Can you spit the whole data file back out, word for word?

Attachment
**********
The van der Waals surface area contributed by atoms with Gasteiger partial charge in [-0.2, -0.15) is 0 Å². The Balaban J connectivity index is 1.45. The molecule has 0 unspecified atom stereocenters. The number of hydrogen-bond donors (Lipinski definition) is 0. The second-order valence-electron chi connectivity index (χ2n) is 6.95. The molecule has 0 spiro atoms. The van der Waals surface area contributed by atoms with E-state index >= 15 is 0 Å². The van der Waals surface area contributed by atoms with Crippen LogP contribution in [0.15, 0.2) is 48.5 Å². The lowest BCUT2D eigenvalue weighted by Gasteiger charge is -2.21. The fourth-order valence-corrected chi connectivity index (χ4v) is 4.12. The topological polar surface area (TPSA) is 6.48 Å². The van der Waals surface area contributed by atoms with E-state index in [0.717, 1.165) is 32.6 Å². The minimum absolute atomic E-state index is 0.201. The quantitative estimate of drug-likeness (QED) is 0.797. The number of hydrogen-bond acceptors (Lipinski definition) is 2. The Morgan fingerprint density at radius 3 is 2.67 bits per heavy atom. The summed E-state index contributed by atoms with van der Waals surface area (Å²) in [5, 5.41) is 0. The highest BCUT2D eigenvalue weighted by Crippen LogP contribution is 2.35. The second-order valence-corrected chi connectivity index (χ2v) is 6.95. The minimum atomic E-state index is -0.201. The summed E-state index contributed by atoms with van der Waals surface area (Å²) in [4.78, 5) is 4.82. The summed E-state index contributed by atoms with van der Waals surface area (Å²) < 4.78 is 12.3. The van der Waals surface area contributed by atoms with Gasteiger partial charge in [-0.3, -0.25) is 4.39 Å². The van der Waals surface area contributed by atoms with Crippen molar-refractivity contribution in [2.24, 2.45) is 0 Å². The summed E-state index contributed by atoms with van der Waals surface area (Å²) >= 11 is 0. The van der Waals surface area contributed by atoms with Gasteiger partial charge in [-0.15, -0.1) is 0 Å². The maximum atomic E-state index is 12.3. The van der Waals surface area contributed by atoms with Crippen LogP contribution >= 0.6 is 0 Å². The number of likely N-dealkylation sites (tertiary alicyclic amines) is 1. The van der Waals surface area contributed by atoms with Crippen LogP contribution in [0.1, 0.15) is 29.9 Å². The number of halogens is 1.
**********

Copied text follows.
The van der Waals surface area contributed by atoms with Gasteiger partial charge in [-0.2, -0.15) is 0 Å². The Balaban J connectivity index is 1.45. The molecule has 0 unspecified atom stereocenters. The number of hydrogen-bond donors (Lipinski definition) is 0. The second-order valence-electron chi connectivity index (χ2n) is 6.95. The molecule has 0 spiro atoms. The van der Waals surface area contributed by atoms with E-state index >= 15 is 0 Å². The van der Waals surface area contributed by atoms with Crippen LogP contribution in [0.15, 0.2) is 48.5 Å². The lowest BCUT2D eigenvalue weighted by Gasteiger charge is -2.21. The fourth-order valence-corrected chi connectivity index (χ4v) is 4.12. The topological polar surface area (TPSA) is 6.48 Å². The van der Waals surface area contributed by atoms with E-state index in [0.717, 1.165) is 32.6 Å². The minimum absolute atomic E-state index is 0.201. The quantitative estimate of drug-likeness (QED) is 0.797. The number of hydrogen-bond acceptors (Lipinski definition) is 2. The Morgan fingerprint density at radius 3 is 2.67 bits per heavy atom. The summed E-state index contributed by atoms with van der Waals surface area (Å²) in [5, 5.41) is 0. The highest BCUT2D eigenvalue weighted by Crippen LogP contribution is 2.35. The second-order valence-corrected chi connectivity index (χ2v) is 6.95. The minimum atomic E-state index is -0.201. The summed E-state index contributed by atoms with van der Waals surface area (Å²) in [4.78, 5) is 4.82. The summed E-state index contributed by atoms with van der Waals surface area (Å²) < 4.78 is 12.3. The van der Waals surface area contributed by atoms with Gasteiger partial charge in [-0.3, -0.25) is 4.39 Å². The van der Waals surface area contributed by atoms with Crippen molar-refractivity contribution in [2.24, 2.45) is 0 Å². The summed E-state index contributed by atoms with van der Waals surface area (Å²) >= 11 is 0. The van der Waals surface area contributed by atoms with Gasteiger partial charge in [-0.15, -0.1) is 0 Å². The maximum atomic E-state index is 12.3. The van der Waals surface area contributed by atoms with Crippen LogP contribution >= 0.6 is 0 Å². The number of likely N-dealkylation sites (tertiary alicyclic amines) is 1. The van der Waals surface area contributed by atoms with Crippen LogP contribution in [0.1, 0.15) is 29.9 Å². The number of halogens is 1.